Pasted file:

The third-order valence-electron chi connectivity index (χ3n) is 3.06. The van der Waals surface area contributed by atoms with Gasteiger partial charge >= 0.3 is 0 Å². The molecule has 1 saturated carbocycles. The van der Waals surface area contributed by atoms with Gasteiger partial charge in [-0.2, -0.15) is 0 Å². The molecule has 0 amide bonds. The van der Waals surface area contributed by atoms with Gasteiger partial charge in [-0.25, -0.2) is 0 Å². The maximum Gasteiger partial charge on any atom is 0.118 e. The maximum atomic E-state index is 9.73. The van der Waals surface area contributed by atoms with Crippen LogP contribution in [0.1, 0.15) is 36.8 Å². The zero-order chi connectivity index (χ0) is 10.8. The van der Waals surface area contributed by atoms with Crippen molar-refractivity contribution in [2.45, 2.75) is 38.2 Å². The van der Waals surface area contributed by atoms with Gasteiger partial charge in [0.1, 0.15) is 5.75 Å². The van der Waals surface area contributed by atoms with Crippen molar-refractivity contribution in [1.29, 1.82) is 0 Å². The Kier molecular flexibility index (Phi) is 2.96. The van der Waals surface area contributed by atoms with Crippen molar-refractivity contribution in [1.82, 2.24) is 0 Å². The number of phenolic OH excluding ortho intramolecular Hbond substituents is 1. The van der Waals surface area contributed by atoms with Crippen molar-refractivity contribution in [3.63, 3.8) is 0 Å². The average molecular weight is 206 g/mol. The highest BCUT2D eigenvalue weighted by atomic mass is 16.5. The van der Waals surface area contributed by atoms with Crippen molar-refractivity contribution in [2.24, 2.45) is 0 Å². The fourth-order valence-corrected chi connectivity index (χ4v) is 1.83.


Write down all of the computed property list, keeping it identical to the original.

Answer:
The third-order valence-electron chi connectivity index (χ3n) is 3.06. The van der Waals surface area contributed by atoms with Gasteiger partial charge >= 0.3 is 0 Å². The molecule has 1 saturated carbocycles. The van der Waals surface area contributed by atoms with Gasteiger partial charge in [-0.2, -0.15) is 0 Å². The molecule has 0 amide bonds. The van der Waals surface area contributed by atoms with Gasteiger partial charge in [-0.25, -0.2) is 0 Å². The maximum Gasteiger partial charge on any atom is 0.118 e. The maximum atomic E-state index is 9.73. The van der Waals surface area contributed by atoms with Crippen LogP contribution in [0.1, 0.15) is 36.8 Å². The zero-order chi connectivity index (χ0) is 10.8. The van der Waals surface area contributed by atoms with Crippen molar-refractivity contribution in [2.45, 2.75) is 38.2 Å². The van der Waals surface area contributed by atoms with Gasteiger partial charge in [0.1, 0.15) is 5.75 Å². The van der Waals surface area contributed by atoms with Crippen molar-refractivity contribution in [1.29, 1.82) is 0 Å². The Kier molecular flexibility index (Phi) is 2.96. The van der Waals surface area contributed by atoms with Crippen molar-refractivity contribution in [1.82, 2.24) is 0 Å². The number of phenolic OH excluding ortho intramolecular Hbond substituents is 1. The van der Waals surface area contributed by atoms with Crippen molar-refractivity contribution in [3.63, 3.8) is 0 Å². The average molecular weight is 206 g/mol. The highest BCUT2D eigenvalue weighted by atomic mass is 16.5. The van der Waals surface area contributed by atoms with Crippen molar-refractivity contribution in [2.24, 2.45) is 0 Å². The fourth-order valence-corrected chi connectivity index (χ4v) is 1.83.